“This [guidance] is a mess. This is only creating confusion and may lead to systems that in effect punish survivors,” National Women’s Law Center President and CEO Fatima Goss Graves told NBC. She explained the new guidance could discourage sexual assault reports and even allow for the accused to question an accuser in a trial setting. She referenced a footnote in the new guidelines that states, “The standard of evidence for evaluating a claim of sexual misconduct should be consistent with the standard the school applies in other student misconduct cases,” such as cheating or plagiarism. U.S. News reports that some colleges and universities have already stated they will not change their policies, while others are ready to review Devos’ guidelines.

The Rape, Abuse & Incest National Network (RAINN) reports that an estimated 11.2 percent of all graduates and undergraduates experience rape or sexual assault. In response to Devos’ actions, the National LGBTQ Task Force and the Gay & Lesbian Alliance Against Defamation (GLAAD) pointed out that LGBTQ students, students of color, and students with disabilities are more likely to experience assault.

KU’s “What Were You Wearing” installation will go online in October 2017 and Brockman hopes to see it spread to other campuses and organizations. She and her colleagues have put together an Installation Packet for interested groups.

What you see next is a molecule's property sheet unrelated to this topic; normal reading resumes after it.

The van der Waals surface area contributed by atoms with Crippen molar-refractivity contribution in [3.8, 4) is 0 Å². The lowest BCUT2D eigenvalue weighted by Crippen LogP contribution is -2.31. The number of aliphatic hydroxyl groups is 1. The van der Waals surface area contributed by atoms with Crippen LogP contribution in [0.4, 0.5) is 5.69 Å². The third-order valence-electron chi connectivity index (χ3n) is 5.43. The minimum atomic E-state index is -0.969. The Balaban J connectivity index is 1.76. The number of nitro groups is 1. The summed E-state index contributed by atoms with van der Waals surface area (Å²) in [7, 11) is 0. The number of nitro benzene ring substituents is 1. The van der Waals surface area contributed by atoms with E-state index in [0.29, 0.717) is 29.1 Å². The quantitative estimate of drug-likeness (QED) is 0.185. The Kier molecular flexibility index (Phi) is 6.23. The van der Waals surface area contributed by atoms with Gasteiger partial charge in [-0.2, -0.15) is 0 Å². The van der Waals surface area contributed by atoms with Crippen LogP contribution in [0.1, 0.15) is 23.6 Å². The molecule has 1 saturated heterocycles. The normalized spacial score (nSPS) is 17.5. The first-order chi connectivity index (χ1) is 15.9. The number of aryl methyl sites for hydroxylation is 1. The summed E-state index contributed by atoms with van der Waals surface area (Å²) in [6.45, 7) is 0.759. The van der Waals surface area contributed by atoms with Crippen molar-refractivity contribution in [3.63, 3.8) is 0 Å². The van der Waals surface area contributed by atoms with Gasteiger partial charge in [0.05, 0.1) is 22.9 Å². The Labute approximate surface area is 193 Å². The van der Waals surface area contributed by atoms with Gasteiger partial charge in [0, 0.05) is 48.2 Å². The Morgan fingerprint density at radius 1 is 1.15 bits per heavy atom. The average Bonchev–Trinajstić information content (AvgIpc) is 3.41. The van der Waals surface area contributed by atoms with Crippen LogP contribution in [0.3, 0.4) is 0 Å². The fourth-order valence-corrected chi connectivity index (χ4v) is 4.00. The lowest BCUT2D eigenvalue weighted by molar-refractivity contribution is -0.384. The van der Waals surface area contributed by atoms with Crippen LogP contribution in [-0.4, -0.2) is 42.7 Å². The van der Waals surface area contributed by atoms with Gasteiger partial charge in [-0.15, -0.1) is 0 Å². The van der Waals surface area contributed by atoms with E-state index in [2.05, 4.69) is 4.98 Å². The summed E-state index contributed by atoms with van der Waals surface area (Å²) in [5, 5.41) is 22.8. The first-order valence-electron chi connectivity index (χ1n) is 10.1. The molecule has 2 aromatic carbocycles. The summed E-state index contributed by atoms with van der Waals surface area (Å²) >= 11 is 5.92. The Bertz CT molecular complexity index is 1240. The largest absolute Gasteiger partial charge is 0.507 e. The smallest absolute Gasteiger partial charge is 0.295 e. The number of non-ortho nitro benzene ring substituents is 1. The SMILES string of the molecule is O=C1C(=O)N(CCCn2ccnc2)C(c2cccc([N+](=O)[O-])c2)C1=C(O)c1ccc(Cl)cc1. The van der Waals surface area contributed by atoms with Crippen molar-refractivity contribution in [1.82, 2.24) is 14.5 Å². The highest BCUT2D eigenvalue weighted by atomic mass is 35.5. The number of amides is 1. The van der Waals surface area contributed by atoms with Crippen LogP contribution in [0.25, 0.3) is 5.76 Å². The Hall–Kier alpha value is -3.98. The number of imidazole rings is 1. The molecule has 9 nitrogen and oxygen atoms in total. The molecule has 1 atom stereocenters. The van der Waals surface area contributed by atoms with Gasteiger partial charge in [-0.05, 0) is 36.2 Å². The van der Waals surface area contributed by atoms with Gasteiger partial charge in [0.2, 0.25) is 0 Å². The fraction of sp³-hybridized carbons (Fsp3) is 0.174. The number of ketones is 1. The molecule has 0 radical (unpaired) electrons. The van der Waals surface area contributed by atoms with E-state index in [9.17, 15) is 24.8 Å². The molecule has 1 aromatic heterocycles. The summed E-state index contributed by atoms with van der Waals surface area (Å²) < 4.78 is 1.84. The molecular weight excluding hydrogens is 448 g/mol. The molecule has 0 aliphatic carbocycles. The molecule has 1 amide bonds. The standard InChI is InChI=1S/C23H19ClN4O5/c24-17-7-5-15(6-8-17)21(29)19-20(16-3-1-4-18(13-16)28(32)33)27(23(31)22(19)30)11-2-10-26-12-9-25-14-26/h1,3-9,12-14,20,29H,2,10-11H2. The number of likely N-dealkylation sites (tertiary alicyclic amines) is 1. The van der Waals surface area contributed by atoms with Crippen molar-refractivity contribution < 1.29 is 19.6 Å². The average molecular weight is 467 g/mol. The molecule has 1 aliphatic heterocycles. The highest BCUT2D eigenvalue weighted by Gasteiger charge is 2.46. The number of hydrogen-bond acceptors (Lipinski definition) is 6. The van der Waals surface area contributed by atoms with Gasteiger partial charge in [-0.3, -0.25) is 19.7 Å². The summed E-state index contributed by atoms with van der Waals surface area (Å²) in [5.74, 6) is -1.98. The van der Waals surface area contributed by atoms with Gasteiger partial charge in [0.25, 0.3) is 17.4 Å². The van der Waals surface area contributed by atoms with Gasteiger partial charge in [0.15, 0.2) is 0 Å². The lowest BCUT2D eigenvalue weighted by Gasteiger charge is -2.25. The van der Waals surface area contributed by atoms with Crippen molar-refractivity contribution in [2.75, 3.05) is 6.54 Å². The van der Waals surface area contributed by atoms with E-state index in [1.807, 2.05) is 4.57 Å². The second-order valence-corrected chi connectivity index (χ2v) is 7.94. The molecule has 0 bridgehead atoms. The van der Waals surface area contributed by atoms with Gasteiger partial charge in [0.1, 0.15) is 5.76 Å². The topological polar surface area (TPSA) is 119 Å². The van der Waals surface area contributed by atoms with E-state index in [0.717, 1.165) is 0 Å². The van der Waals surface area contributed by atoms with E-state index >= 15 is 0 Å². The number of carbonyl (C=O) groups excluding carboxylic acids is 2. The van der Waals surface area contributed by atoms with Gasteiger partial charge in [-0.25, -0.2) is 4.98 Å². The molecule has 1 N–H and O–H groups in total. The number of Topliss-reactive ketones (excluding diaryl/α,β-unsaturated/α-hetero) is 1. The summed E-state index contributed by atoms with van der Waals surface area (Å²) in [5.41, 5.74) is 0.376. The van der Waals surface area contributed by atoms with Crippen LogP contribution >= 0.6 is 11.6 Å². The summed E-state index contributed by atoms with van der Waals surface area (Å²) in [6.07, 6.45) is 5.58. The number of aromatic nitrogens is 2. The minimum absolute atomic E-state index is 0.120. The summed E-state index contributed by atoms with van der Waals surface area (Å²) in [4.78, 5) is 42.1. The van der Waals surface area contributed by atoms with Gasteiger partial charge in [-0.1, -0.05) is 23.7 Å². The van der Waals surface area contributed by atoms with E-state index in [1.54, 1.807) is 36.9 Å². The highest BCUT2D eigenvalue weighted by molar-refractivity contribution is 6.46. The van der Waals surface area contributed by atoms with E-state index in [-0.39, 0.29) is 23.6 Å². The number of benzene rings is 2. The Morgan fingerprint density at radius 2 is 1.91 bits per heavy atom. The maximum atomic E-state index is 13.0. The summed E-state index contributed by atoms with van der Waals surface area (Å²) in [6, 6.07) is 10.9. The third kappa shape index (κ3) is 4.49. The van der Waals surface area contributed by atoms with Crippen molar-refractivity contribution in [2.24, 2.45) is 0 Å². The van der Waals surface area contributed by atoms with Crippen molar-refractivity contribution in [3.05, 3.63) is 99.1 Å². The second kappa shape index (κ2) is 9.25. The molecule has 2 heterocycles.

“There is no cost associated with the project, but we do ask that folks partner with their local gender-based violence victim and survivor advocacy program to co-host the Installation,” she conveys. If any readers would like to learn more about this opportunity, please contact Jen Brockman directly at jenbrockman@ku.edu. You can also follow the KU Sexual Assault Prevention and Education Center on Twitter @KU_SAPEC. Mary Simmerling’s poem is below.

What I was Wearing

was this:
 from the top
 a white t-shirt
 cotton
 short-sleeved
 and round at the neck

this was tucked into
 a jean skirt
 (also cotton)
 ending just above the knees
 and belted at the top

underneath all this
 was a white cotton bra
 and white underpants
 (though probably not a set)

on my feet
 white tennis shoes
 the kind one plays tennis in
 and then finally
 silver earrings, and lip gloss.

this is what i was wearing
 that day
 that night
 that fourth of july
 in 1987.

you may be wondering
 why this matters
 or even how i remember
 every item
 in such detail

you see
 i have been asked this question
 many times
 it has been called to my mind
 many times
 this question
 this answer
 these details.

but my answer
 much awaited
 much anticipated
 seems flat somehow
 given the rest of the details
 of that night
 during which
 at some point
 i was raped.

and i wonder
 what answer
 what details
 would give comfort
 could give comfort
 to you
 my questioners

seeking comfort where
 there is
 alas
 no comfort
 to be found.

if only it were so simple
 if only we could
 end rape
 by simply changing clothes.

i remember also
 what he was wearing
 that night
 even though
 it’s true
 that no one
 has ever asked.


Julia Travers is a journalist and writer. She’s on Twitter @traversjul.